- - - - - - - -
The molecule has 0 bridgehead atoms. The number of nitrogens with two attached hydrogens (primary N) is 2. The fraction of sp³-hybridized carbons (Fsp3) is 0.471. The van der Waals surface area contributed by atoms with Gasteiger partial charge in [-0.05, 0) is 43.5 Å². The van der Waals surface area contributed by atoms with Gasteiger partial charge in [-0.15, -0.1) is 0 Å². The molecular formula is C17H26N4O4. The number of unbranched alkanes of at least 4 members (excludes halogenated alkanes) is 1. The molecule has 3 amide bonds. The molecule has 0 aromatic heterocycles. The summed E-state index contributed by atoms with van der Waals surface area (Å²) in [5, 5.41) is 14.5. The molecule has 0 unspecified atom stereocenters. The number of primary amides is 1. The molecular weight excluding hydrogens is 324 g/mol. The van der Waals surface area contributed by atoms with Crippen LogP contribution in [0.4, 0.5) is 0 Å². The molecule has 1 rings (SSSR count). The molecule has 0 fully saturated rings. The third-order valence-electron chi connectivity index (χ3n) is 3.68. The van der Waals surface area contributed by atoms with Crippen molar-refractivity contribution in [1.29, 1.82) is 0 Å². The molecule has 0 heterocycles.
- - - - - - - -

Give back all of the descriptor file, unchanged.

The molecule has 0 bridgehead atoms. The number of nitrogens with two attached hydrogens (primary N) is 2. The fraction of sp³-hybridized carbons (Fsp3) is 0.471. The van der Waals surface area contributed by atoms with Gasteiger partial charge in [-0.05, 0) is 43.5 Å². The van der Waals surface area contributed by atoms with Gasteiger partial charge in [-0.15, -0.1) is 0 Å². The molecular formula is C17H26N4O4. The number of unbranched alkanes of at least 4 members (excludes halogenated alkanes) is 1. The molecule has 3 amide bonds. The molecule has 0 aromatic heterocycles. The summed E-state index contributed by atoms with van der Waals surface area (Å²) in [5, 5.41) is 14.5. The molecule has 0 unspecified atom stereocenters. The number of primary amides is 1. The molecular weight excluding hydrogens is 324 g/mol. The van der Waals surface area contributed by atoms with Crippen LogP contribution in [0.4, 0.5) is 0 Å². The molecule has 1 rings (SSSR count). The molecule has 0 fully saturated rings. The third-order valence-electron chi connectivity index (χ3n) is 3.68. The van der Waals surface area contributed by atoms with Crippen molar-refractivity contribution in [1.29, 1.82) is 0 Å². The molecule has 0 heterocycles.